Mocasim - A Versatile Monte Carlo Simulator for III-Nitride Transport Properties

III-Nitrides have recently attracted attention as a promising material class for high-power, high-frequency microelectronic applications at elevated temperatures. They possess large band gaps, relatively small effective masses in the conduction band minimum, large offsets to the conduction band satellite valleys, and high polar optical phonon frequencies. The large band gaps provide high-breakdown field strengths, while the other basic physical properties result in high low-field mobilities and high saturation velocities.


Monte Carlo Generated Materials Transport Parameters

For this report, we utilized the Mocasim Monte Carlo simulator to derive carrier velocity characteristics for common III-Nitride binaries and their ternary alloys (AlxGa1-xN, InxGa1-xN, and AlxIn1-xN in their wurtzite phase). Material model parameters are derived as a function of field, doping, mole fraction, and temperature. The example in Figure 1 shows the electron velocity as a function of electric field strength for AlxGa1-xN at room temperature.

Energy, momentum relaxation times, and other basic transport parameters that form the physical basis for advanced FastBlaze energy balance simulations are also calculated from Mocasim as a function of carrier energy, doping, mole fraction and temperature. These quantities, calculated directly from band structure data and all relevant scattering mechanisms, provide an accurate representation of velocity overshoot and non-local transport effects within FastBlaze energy balance simulations.


Drift Velocities in III-Nitrides

AlxGa1-xN alloys are the materials most widely used in the fabrication of III-Nitride FETs. The drift velocities of electrons as a function of electric field strength in this material family are depicted in Figure 1 for various alloy concentrations x. Starting from AlxGa1-xN with x=0, a decrease in low field drift mobility as well as a decrease in peak-velocity with increasing Al content is observed. Both effects are primarily a direct consequence of the increasing effective mass of the central valley. The saturation drift velocities, on the other hand, remain nearly constant over the entire range from one binary to the other.

Figure 1. Electron drift velocity in bulk AlxGa1-xN
as a function of electric field strength at room


Figure 2. Electron drift velocity in InxGa1-xN as function of electric
field strength for various alloy concentrations x at room temperature.

Figure 3. Electron drift velocity in AlxIn1-xN as function of electric
field strength for various alloy concentrations x at room temperature.


InN contains the smallest effective mass of the three binaries (GaN, AlN and InN), so that InGaN channel FETs are considered as a candidate for very high frequency applications. To exploit the potential of the InxGa1-xN alloy in terms of mobility and drift velocities, we performed Mocasim calculations of this material family. In contrary to the alloys AlxGa1-xN and InxAl1-xN, the favorable influence of the decreasing effective mass of the alloy is overcompensated by the increasing influence of InxGa1-xN alloy scattering. This results in a decrease of the low field mobility as well as the peak drift velocity by increasing the In content up to about 40%.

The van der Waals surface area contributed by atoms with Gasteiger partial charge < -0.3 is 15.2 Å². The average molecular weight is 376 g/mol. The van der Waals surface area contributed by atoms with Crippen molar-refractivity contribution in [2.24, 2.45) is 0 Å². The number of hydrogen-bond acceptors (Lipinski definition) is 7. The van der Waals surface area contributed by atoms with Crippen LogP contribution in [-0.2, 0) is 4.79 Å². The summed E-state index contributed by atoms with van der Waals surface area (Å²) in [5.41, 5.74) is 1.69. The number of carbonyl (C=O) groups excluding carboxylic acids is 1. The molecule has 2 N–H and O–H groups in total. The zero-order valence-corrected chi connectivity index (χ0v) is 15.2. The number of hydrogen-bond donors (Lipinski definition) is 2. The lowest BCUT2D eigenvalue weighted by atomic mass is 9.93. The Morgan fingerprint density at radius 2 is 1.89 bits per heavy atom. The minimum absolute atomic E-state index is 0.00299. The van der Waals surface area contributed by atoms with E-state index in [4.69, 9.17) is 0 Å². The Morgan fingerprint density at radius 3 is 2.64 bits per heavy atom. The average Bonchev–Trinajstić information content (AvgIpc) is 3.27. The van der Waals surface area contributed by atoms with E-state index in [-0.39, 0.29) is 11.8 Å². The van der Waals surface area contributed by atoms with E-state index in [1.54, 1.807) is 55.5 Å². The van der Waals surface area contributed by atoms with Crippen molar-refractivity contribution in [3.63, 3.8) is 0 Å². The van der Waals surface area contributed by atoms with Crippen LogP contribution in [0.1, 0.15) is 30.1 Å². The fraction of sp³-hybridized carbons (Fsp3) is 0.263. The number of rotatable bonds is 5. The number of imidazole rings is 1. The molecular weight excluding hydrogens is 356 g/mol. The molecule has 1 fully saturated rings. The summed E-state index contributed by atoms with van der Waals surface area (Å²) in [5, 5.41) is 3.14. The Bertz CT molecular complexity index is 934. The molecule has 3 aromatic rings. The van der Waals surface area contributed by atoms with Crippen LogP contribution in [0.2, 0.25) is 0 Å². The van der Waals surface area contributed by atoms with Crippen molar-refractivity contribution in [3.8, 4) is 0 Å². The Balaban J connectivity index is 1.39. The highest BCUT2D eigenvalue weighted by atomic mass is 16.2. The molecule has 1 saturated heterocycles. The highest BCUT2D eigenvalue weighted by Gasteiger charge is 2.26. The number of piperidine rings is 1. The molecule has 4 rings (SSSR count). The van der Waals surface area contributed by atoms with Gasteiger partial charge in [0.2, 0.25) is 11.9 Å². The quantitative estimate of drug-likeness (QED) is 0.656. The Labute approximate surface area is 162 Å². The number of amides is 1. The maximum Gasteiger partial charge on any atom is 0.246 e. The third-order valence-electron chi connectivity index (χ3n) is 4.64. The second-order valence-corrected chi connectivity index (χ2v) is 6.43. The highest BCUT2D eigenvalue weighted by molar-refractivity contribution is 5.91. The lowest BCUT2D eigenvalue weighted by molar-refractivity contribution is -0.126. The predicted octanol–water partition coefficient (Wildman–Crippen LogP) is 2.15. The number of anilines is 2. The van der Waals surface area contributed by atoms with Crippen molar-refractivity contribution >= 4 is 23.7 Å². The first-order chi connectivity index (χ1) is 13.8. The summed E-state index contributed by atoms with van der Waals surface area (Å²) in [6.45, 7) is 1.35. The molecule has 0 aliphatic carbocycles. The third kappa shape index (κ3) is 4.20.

A simplified version of a tight binding-based model [1] that is similar to the standard model [2,3] for alloy scattering was implemented for this study. Mocasim’s C-interpreter Capability was used in order to implement user-defined scattering mechanisms. The saturation velocity is reduced primarily as a result of the lower energetic separation of the satellite valleys from the central conduction band minimum. A slightly higher deformation potential also enhances this effect. Despite the negative transport features of InxAl1-xN, the additional degree of freedom for band profile engineering originates in the high polarization induced fields in layered structures. InxGa1-xN remains a promising alloy for MODFET applications.

AlxIn1-xN displays a similar, but less pronounced behavior for the drift velocities of electrons than is otherwise found in InxGa1-xN. The low field mobility decreases slightly, with an increase of In content that results from scattering due to alloy fluctuations. This overcompensates for the effect of the decreasing effective mass in the central conduction band minimum. For the same competing mechanisms, peak velocity remains almost constant for In contents up to 20%, while steadily increasing for higher In concentrations. The threshold field to the regime of negative differential mobility, on the other hand, monotonically shifts to smaller field values by increasing the In content of the alloy. This is a consequence of the decreasing effective G-valley mass and the decreasing energetic separation to the satellite valleys. The saturation velocities are reduced for the same reasons as for InxGa1-xN with increasing In content, whereby alloy scattering results in a lowering of the saturation drift velocity for intermediate alloy concentrations.

Another key property of nitrides is that they possess large spontaneous, piezoelectric polarization fields that induce high channel densities in HFETs without doping. Such polarization fields are added to FastBlaze HFET simulations by including fixed sheet charges that are induced by the abrupt change of pyro- and piezoelectric polarization at the heterointerfaces.



  1. P. A. Fedders and C. W. Myles, Phys. Rev. B 29(2), 802 (1984)
  2. J. W. Harrison and J. R. Hauser, J. Appl. Phys. 47(1), 292 (1976)
  3. M. Fahramand et al., IEEE Trans. On Electron Dev. 48(3), 535 (2001).

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